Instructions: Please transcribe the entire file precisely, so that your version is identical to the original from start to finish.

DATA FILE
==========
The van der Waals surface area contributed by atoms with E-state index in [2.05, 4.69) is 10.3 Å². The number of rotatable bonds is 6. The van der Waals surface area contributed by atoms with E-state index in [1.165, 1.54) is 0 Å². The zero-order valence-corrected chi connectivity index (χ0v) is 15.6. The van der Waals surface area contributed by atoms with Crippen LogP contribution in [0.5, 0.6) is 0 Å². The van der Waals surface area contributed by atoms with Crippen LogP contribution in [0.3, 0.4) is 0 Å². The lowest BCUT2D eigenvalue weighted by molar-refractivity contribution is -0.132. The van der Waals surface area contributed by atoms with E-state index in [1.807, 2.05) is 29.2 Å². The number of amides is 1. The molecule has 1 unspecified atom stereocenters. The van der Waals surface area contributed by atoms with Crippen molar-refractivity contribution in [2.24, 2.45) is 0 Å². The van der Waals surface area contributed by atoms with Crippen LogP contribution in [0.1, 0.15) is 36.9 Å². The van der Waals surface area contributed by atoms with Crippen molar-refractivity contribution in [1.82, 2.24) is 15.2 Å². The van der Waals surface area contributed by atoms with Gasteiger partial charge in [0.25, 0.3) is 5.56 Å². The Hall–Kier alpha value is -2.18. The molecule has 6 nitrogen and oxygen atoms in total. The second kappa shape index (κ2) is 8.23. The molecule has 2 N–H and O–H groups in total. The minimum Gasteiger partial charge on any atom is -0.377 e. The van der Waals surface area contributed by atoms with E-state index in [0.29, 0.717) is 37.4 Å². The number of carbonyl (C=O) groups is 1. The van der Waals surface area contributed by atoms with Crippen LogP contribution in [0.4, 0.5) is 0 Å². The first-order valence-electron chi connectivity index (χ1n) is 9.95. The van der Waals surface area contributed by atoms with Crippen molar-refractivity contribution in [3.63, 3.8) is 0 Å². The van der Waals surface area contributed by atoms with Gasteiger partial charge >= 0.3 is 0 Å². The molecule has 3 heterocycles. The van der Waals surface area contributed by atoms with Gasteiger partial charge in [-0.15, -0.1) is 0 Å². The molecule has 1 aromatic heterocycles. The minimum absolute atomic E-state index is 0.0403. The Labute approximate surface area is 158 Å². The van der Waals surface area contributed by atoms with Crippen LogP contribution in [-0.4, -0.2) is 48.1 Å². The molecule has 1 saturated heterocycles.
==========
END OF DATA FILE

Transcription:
The van der Waals surface area contributed by atoms with E-state index in [2.05, 4.69) is 10.3 Å². The number of rotatable bonds is 6. The van der Waals surface area contributed by atoms with E-state index in [1.165, 1.54) is 0 Å². The zero-order valence-corrected chi connectivity index (χ0v) is 15.6. The van der Waals surface area contributed by atoms with Crippen LogP contribution in [0.5, 0.6) is 0 Å². The van der Waals surface area contributed by atoms with Crippen LogP contribution in [0.3, 0.4) is 0 Å². The lowest BCUT2D eigenvalue weighted by molar-refractivity contribution is -0.132. The van der Waals surface area contributed by atoms with E-state index in [1.807, 2.05) is 29.2 Å². The number of amides is 1. The molecule has 1 unspecified atom stereocenters. The van der Waals surface area contributed by atoms with Crippen molar-refractivity contribution in [2.24, 2.45) is 0 Å². The van der Waals surface area contributed by atoms with Crippen LogP contribution in [0.1, 0.15) is 36.9 Å². The van der Waals surface area contributed by atoms with Crippen molar-refractivity contribution in [1.82, 2.24) is 15.2 Å². The van der Waals surface area contributed by atoms with Gasteiger partial charge in [0.25, 0.3) is 5.56 Å². The Hall–Kier alpha value is -2.18. The molecule has 6 nitrogen and oxygen atoms in total. The second kappa shape index (κ2) is 8.23. The molecule has 2 N–H and O–H groups in total. The minimum Gasteiger partial charge on any atom is -0.377 e. The van der Waals surface area contributed by atoms with E-state index in [0.29, 0.717) is 37.4 Å². The number of carbonyl (C=O) groups is 1. The van der Waals surface area contributed by atoms with Crippen LogP contribution in [0.4, 0.5) is 0 Å². The first-order valence-electron chi connectivity index (χ1n) is 9.95. The van der Waals surface area contributed by atoms with Crippen molar-refractivity contribution in [3.63, 3.8) is 0 Å². The van der Waals surface area contributed by atoms with Gasteiger partial charge >= 0.3 is 0 Å². The molecule has 3 heterocycles. The van der Waals surface area contributed by atoms with Gasteiger partial charge in [-0.15, -0.1) is 0 Å². The molecule has 1 aromatic heterocycles. The minimum absolute atomic E-state index is 0.0403. The Labute approximate surface area is 158 Å². The van der Waals surface area contributed by atoms with Crippen LogP contribution in [-0.4, -0.2) is 48.1 Å². The molecule has 1 saturated heterocycles.